Tipton: Education, community support needed to fight opioid abuse epidemic
Author: Scott Tipton - July 13, 2016 - Updated: July 9, 2016
Widespread opioid abuse is having a tragic impact on communities in Colorado and across the nation. If I were to poll the entire Third Congressional District, I’m sure that most people could say that they have either been personally affected or know someone who has been affected by the growing abuse of prescription painkillers and heroin in our state.
Ensuring the health and safety of the members of our communities is a shared responsibility. This is why I recently hosted two roundtable discussions on the opioid abuse epidemic with community, health care, and law enforcement leaders in Alamosa and Pueblo.
I believe that the best solutions to problems like these are developed at the local level, so it was important for me to be able to bring stakeholders together around one table to talk about the steps the community is already taking to curb prescription drug and heroin abuse, as well as gather input on how the federal government can better support these efforts.
The discussion in Alamosa revolved around two major themes. First, the need for more investment in drug abuse prevention education for kids and their parents; and second, the importance of strong community support systems for individuals who are exiting residential drug treatment programs.
As the parents of two girls, Jean and I always tried to strike the right balance between taking an active role in our daughters’ lives and their decision-making while also giving them the independence they needed to grow into thriving adults. As I’m sure any parent can attest, this can be challenging. While our girls participated in the standard drug abuse prevention programs in school, Jean and I recognized the importance of keeping their schedules busy with after school activities and knowing how to spot signs of trouble.
During my roundtable discussion in Alamosa, many people spoke about the need for more targeted, age-appropriate in-school education about the risks of using opioids, as well as the need for safe places for kids to go after school and on the weekends. I also heard that there is a need for more educational programs for parents focused on strategies for talking about drugs and ways to identify warning signs of drug use.
The second area of focus during my roundtable in Alamosa was on community support for individuals who are transitioning out of in-patient drug treatment programs. Local law enforcement and drug treatment specialists expressed concern over the fact that patients often return to the same environment that led to their drug abuse in the first place, which in many cases leads to relapse. Connecting these individuals to out-patient treatment programs, monitoring their progress, and ensuring they are making use of community resources is vitally important to stopping the cycle of drug abuse.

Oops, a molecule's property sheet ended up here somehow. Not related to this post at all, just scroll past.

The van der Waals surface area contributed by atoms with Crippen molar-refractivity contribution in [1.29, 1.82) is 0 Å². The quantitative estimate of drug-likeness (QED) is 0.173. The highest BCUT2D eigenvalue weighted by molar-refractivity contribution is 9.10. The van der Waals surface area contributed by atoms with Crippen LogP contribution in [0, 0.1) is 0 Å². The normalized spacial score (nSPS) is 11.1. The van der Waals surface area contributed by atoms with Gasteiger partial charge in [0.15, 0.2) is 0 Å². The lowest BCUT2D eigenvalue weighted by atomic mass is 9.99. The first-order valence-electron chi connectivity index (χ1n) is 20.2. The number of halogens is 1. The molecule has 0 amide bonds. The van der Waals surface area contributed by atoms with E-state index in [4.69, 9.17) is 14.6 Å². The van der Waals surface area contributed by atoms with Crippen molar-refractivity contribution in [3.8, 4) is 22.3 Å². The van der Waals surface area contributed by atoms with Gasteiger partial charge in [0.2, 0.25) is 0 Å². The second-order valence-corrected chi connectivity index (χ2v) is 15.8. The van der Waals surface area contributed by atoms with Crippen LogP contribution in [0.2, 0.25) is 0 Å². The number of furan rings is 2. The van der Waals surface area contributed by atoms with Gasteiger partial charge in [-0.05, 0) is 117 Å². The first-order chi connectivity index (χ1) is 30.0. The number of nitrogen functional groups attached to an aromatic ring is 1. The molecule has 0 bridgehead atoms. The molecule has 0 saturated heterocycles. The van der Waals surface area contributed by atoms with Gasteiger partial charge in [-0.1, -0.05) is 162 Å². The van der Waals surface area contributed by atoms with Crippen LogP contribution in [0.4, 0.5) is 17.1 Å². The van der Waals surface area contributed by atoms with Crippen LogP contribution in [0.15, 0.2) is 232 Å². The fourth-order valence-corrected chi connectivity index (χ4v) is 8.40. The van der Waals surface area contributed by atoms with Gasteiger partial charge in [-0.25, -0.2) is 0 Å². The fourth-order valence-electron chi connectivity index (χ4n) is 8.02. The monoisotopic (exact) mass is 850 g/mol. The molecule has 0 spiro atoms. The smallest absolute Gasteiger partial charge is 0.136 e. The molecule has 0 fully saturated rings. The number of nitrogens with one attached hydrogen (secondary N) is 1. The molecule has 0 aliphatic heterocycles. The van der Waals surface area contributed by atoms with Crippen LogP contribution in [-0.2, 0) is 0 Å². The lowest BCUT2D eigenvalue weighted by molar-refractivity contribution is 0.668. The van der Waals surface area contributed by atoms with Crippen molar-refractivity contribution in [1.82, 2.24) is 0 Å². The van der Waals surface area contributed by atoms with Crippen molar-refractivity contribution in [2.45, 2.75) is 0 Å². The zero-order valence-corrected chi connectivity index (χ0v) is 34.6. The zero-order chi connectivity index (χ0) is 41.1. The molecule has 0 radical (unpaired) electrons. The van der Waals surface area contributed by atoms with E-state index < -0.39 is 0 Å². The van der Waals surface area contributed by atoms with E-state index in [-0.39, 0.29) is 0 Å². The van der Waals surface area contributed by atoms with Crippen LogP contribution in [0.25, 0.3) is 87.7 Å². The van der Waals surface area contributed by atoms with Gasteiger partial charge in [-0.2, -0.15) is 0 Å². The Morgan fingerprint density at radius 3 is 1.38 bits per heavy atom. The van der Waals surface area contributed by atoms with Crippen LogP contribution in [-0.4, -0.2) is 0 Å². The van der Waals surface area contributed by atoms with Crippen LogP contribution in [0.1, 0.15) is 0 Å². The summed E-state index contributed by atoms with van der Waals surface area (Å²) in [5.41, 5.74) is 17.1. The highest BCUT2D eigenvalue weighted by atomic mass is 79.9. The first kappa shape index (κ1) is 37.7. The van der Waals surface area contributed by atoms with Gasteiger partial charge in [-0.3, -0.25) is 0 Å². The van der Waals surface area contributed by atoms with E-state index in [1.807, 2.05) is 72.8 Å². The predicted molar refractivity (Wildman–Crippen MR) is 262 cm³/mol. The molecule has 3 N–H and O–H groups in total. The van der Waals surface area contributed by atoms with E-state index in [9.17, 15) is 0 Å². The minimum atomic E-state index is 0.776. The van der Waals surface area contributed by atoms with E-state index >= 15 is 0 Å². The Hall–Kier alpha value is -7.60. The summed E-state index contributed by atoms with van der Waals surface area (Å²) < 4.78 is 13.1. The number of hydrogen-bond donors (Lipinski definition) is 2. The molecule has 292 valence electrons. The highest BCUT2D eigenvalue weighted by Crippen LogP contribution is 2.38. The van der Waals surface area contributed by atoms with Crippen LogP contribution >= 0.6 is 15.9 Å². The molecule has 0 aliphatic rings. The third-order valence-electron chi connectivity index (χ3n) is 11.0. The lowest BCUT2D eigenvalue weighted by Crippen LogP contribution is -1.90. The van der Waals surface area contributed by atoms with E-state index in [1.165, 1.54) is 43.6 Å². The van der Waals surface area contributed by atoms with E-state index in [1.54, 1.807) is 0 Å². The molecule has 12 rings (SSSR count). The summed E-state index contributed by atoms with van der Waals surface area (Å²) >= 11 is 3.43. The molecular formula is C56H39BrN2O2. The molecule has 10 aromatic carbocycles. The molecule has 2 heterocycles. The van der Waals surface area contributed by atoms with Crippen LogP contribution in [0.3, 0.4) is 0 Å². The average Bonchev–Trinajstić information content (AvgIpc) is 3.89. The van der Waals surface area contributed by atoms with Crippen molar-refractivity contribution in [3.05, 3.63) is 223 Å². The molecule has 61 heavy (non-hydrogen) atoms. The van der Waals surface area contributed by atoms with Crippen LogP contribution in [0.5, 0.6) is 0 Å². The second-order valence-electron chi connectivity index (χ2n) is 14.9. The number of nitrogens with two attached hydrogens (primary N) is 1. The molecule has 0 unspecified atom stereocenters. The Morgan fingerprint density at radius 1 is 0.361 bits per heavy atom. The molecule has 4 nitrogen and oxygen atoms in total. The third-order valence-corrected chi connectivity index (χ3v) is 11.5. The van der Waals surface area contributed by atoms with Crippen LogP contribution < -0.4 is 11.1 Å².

In Congress, I’ve been working on policies to address both education and community support needs. The House and Senate continue to work to finalize legislation to fight the opioid epidemic. The draft of the legislation requires the Secretary of Health and Human Services to place a strong focus on opioid abuse prevention education programs, and it authorizes the Office of National Drug Control Policy to award communities with grants for prevention programs. It also authorizes HHS to provide grants to communities for building connections between drug treatment and recovery programs, health care providers, and other community support services. I’m hopeful that we’ll be able to finalize the legislation and send it to the president soon.
I’m committed to reversing the alarming trend of opioid abuse that we are seeing in our communities. The feedback I received in Alamosa and Pueblo will be extremely valuable as I continue to put forward solutions to address this epidemic, but these meetings only marked the beginning of my work. I’ll continue to hold discussions, share valuable feedback with my colleagues, and provide updates on the progress we’re making towards our prevention and treatment goals. We have a challenging task ahead of us, but when Coloradoans come together, we get results.